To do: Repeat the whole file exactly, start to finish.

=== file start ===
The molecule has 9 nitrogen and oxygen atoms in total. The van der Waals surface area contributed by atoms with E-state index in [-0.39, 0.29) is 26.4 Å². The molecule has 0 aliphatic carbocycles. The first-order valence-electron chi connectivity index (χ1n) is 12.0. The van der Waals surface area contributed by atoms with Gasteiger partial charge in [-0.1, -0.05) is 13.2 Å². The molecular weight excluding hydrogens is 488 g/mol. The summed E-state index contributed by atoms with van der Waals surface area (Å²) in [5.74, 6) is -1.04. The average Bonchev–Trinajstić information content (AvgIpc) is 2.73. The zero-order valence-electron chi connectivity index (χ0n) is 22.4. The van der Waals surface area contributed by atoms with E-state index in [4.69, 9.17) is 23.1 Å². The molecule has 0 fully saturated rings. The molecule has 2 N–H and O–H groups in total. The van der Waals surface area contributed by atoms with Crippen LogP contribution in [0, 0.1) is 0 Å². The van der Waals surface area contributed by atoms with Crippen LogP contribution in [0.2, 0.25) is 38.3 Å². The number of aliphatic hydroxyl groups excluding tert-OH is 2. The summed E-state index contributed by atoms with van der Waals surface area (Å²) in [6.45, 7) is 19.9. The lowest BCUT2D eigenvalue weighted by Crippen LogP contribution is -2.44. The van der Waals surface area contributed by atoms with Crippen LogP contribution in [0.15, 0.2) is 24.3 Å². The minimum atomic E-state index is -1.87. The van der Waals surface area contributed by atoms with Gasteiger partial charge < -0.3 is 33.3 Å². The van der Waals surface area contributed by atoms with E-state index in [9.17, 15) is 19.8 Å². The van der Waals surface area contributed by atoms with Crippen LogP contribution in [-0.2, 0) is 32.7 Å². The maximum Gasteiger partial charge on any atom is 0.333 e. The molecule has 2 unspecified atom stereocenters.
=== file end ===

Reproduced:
The molecule has 9 nitrogen and oxygen atoms in total. The van der Waals surface area contributed by atoms with E-state index in [-0.39, 0.29) is 26.4 Å². The molecule has 0 aliphatic carbocycles. The first-order valence-electron chi connectivity index (χ1n) is 12.0. The van der Waals surface area contributed by atoms with Gasteiger partial charge in [-0.1, -0.05) is 13.2 Å². The molecular weight excluding hydrogens is 488 g/mol. The summed E-state index contributed by atoms with van der Waals surface area (Å²) in [5.74, 6) is -1.04. The average Bonchev–Trinajstić information content (AvgIpc) is 2.73. The zero-order valence-electron chi connectivity index (χ0n) is 22.4. The van der Waals surface area contributed by atoms with E-state index in [4.69, 9.17) is 23.1 Å². The molecule has 0 fully saturated rings. The molecule has 2 N–H and O–H groups in total. The van der Waals surface area contributed by atoms with Crippen LogP contribution in [0, 0.1) is 0 Å². The van der Waals surface area contributed by atoms with Crippen LogP contribution in [0.2, 0.25) is 38.3 Å². The number of aliphatic hydroxyl groups excluding tert-OH is 2. The summed E-state index contributed by atoms with van der Waals surface area (Å²) in [6.45, 7) is 19.9. The lowest BCUT2D eigenvalue weighted by Crippen LogP contribution is -2.44. The van der Waals surface area contributed by atoms with Crippen LogP contribution in [0.15, 0.2) is 24.3 Å². The minimum atomic E-state index is -1.87. The van der Waals surface area contributed by atoms with Gasteiger partial charge < -0.3 is 33.3 Å². The van der Waals surface area contributed by atoms with E-state index in [9.17, 15) is 19.8 Å². The van der Waals surface area contributed by atoms with Crippen LogP contribution in [-0.2, 0) is 32.7 Å². The maximum Gasteiger partial charge on any atom is 0.333 e. The molecule has 2 unspecified atom stereocenters.